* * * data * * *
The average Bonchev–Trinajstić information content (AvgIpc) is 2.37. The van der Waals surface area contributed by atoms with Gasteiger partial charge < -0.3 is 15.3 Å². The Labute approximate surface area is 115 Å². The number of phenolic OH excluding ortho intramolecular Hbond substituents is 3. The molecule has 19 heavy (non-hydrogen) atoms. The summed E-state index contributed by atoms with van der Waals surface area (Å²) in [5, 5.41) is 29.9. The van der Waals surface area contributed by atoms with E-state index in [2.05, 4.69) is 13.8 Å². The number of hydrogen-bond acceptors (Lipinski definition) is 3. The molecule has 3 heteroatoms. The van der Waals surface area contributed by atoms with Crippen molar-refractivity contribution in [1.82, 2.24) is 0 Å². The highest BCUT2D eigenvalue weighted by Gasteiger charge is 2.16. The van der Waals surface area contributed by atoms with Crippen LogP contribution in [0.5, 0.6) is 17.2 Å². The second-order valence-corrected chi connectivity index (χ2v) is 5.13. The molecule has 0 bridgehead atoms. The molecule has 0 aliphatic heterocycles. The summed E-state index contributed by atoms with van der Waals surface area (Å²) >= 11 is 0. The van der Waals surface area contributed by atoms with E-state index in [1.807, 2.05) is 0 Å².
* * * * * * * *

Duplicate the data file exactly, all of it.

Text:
The average Bonchev–Trinajstić information content (AvgIpc) is 2.37. The van der Waals surface area contributed by atoms with Gasteiger partial charge < -0.3 is 15.3 Å². The Labute approximate surface area is 115 Å². The number of phenolic OH excluding ortho intramolecular Hbond substituents is 3. The molecule has 19 heavy (non-hydrogen) atoms. The summed E-state index contributed by atoms with van der Waals surface area (Å²) in [5, 5.41) is 29.9. The van der Waals surface area contributed by atoms with E-state index in [2.05, 4.69) is 13.8 Å². The number of hydrogen-bond acceptors (Lipinski definition) is 3. The molecule has 3 heteroatoms. The van der Waals surface area contributed by atoms with Crippen molar-refractivity contribution in [1.82, 2.24) is 0 Å². The highest BCUT2D eigenvalue weighted by Gasteiger charge is 2.16. The van der Waals surface area contributed by atoms with Crippen LogP contribution in [0.5, 0.6) is 17.2 Å². The second-order valence-corrected chi connectivity index (χ2v) is 5.13. The molecule has 0 bridgehead atoms. The molecule has 0 aliphatic heterocycles. The summed E-state index contributed by atoms with van der Waals surface area (Å²) >= 11 is 0. The van der Waals surface area contributed by atoms with E-state index in [1.807, 2.05) is 0 Å².